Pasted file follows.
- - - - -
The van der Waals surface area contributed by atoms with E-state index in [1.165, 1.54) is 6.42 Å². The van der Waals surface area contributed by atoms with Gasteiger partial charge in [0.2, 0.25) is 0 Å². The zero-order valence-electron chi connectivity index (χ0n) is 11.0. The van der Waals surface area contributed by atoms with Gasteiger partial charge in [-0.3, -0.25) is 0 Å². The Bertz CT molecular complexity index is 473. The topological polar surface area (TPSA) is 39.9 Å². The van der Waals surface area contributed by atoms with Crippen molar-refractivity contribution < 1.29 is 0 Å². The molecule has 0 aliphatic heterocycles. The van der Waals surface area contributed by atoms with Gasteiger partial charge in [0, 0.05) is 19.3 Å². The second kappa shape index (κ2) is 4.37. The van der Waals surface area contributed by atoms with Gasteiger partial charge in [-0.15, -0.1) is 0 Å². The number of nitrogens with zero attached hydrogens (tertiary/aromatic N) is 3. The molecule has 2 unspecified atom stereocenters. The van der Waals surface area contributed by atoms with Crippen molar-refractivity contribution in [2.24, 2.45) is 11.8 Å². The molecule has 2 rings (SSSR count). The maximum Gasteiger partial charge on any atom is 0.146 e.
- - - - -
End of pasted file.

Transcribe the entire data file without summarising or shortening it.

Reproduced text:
The van der Waals surface area contributed by atoms with E-state index in [1.165, 1.54) is 6.42 Å². The van der Waals surface area contributed by atoms with Gasteiger partial charge in [0.2, 0.25) is 0 Å². The zero-order valence-electron chi connectivity index (χ0n) is 11.0. The van der Waals surface area contributed by atoms with Gasteiger partial charge in [-0.3, -0.25) is 0 Å². The Bertz CT molecular complexity index is 473. The topological polar surface area (TPSA) is 39.9 Å². The van der Waals surface area contributed by atoms with Crippen molar-refractivity contribution < 1.29 is 0 Å². The molecule has 0 aliphatic heterocycles. The van der Waals surface area contributed by atoms with Gasteiger partial charge in [0, 0.05) is 19.3 Å². The second kappa shape index (κ2) is 4.37. The van der Waals surface area contributed by atoms with Gasteiger partial charge in [-0.15, -0.1) is 0 Å². The number of nitrogens with zero attached hydrogens (tertiary/aromatic N) is 3. The molecule has 2 unspecified atom stereocenters. The van der Waals surface area contributed by atoms with Crippen molar-refractivity contribution in [2.24, 2.45) is 11.8 Å². The molecule has 2 rings (SSSR count). The maximum Gasteiger partial charge on any atom is 0.146 e.